• Keep the wound area clean and dry. A dressing will be applied in the hospital and should be changed as often as directed by your doctor. Ask for instructions on how to change the dressing before you leave the hospital.
  • Follow your doctor’s instructions on how long to wait before you shower or bathe.
  • Notify your doctor immediately if the wound appears red or begins to drain. This could be a sign of infection.

Swelling

You may have moderate to severe swelling in the first few days or weeks after surgery. You may have mild to moderate swelling for about 3 to 6 months after surgery. To reduce swelling, elevate your leg slightly and apply ice. Wearing compression stockings may also help reduce swelling. Notify your doctor if you experience new or severe swelling, since this may be the warning sign of a blood clot.

Medication

Take all medications as directed by your doctor. Home medications may include opioid and non-opioid pain pills, oral or injectable blood thinners, stool softeners, and anti-nausea medications.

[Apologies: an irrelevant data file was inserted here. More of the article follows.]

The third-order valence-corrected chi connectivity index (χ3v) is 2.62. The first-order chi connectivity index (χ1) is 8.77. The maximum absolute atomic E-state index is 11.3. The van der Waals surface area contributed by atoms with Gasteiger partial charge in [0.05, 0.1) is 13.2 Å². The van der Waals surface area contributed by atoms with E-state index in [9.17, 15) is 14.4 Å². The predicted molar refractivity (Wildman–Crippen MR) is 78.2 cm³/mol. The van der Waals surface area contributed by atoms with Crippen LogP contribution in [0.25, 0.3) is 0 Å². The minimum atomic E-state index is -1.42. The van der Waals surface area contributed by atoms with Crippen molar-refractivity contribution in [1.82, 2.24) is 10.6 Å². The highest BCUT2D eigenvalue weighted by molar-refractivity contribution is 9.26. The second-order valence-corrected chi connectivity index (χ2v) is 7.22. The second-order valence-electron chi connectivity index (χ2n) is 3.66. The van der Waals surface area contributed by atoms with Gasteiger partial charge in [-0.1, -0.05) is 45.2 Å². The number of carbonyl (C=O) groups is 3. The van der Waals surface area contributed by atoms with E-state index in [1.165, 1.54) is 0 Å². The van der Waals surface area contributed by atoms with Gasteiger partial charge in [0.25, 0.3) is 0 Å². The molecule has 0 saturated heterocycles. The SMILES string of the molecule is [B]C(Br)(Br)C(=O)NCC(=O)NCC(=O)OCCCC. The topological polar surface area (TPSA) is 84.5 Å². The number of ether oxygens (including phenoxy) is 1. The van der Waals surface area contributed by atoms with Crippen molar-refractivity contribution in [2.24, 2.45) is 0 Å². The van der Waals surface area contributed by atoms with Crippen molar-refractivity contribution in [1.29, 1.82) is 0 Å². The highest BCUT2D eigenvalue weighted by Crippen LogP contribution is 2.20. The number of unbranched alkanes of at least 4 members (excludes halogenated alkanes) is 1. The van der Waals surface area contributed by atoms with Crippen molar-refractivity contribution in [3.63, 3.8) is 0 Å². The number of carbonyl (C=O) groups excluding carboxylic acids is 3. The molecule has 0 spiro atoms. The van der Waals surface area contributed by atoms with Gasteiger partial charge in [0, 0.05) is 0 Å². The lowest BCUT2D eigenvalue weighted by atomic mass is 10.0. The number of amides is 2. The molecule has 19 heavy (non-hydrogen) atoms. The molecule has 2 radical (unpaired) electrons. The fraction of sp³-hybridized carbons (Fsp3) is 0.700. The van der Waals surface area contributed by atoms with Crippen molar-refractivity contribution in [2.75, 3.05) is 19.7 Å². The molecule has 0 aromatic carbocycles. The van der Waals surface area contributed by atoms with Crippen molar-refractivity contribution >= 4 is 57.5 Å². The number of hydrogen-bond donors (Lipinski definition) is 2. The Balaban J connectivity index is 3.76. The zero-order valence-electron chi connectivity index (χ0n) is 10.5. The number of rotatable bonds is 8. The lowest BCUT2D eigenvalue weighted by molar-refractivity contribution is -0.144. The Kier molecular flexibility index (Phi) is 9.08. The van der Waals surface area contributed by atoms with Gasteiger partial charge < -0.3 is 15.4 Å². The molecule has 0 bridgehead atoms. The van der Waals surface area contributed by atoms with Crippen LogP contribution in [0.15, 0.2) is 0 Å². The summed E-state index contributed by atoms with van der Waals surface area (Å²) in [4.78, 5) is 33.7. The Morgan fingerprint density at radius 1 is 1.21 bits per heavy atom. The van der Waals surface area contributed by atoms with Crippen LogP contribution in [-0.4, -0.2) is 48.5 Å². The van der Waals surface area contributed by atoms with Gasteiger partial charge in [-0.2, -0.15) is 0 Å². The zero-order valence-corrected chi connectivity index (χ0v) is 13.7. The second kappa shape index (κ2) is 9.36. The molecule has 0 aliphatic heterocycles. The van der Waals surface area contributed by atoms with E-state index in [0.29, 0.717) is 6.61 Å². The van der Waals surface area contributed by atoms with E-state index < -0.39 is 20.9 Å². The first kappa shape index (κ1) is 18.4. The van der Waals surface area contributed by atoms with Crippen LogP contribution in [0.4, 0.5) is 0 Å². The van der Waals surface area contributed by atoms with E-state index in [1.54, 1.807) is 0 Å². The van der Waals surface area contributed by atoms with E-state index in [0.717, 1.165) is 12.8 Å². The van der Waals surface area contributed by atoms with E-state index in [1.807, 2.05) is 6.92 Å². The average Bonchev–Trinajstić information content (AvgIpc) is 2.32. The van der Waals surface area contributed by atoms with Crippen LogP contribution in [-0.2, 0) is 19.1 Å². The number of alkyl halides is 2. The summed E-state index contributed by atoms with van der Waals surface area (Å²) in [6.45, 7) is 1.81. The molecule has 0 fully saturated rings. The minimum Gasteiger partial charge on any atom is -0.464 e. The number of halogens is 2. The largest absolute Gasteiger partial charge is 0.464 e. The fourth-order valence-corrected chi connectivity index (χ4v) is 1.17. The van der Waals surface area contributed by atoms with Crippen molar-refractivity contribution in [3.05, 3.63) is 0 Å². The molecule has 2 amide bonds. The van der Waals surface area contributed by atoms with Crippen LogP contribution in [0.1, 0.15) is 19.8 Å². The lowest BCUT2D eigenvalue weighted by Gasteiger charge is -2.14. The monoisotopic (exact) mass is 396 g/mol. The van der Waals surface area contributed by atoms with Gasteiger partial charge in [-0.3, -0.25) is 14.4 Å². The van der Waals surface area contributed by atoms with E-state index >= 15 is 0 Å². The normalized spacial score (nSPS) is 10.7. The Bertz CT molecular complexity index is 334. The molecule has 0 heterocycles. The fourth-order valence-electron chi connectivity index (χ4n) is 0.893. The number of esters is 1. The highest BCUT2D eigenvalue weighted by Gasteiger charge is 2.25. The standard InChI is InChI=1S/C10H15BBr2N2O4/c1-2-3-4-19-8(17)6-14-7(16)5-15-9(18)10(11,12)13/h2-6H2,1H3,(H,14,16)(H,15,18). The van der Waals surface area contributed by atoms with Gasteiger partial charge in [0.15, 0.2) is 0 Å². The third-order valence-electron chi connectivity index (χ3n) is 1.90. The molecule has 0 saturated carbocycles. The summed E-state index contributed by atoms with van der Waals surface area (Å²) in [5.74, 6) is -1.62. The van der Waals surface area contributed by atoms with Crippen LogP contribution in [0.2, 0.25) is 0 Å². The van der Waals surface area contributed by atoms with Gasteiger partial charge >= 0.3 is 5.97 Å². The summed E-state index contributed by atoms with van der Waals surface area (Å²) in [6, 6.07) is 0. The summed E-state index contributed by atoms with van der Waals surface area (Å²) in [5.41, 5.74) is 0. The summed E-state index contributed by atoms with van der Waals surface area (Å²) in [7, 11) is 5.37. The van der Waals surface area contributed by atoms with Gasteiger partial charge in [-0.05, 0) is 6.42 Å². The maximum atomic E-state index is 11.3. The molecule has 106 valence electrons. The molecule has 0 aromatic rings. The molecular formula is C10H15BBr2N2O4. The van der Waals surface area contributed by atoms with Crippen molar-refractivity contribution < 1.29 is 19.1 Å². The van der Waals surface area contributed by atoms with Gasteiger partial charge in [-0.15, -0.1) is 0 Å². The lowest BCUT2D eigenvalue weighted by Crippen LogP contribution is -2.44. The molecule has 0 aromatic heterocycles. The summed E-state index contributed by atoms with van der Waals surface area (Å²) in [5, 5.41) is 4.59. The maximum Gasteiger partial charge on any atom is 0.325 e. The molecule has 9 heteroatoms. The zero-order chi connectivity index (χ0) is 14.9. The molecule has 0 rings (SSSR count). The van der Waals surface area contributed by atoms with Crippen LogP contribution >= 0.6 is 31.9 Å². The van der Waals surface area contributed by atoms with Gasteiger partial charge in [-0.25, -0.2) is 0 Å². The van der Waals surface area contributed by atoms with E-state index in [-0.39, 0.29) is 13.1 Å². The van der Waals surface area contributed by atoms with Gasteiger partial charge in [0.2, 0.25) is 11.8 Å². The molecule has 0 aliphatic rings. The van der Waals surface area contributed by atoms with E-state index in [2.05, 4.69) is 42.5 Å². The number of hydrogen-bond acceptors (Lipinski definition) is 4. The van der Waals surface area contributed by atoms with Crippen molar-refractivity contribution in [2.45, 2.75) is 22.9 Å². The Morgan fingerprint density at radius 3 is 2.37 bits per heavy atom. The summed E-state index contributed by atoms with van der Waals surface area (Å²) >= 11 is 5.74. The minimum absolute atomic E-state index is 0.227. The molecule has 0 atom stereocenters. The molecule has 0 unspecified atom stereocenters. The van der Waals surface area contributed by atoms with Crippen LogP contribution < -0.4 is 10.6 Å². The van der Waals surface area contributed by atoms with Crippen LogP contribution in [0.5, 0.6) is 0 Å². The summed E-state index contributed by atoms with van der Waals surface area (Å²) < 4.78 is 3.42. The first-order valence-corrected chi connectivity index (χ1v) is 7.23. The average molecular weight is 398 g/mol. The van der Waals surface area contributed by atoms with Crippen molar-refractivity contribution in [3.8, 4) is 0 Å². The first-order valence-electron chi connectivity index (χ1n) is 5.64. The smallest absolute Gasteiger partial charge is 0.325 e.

Be sure to talk to your doctor about all your medications—even over-the-counter drugs, supplements and vitamins. Your doctor will tell you which over-the-counter medicines are safe to take while using prescription pain medication.

It is especially important to prevent any bacterial infections from developing in your artificial joint. Some patients with special circumstances may be required to take antibiotics prior to dental work to help prevent infection. Ask your doctor if you should take antibiotics before dental work. You may also wish to carry a medical alert card so that, if an emergency arises, medical personnel will know that you have an artificial joint.

Diet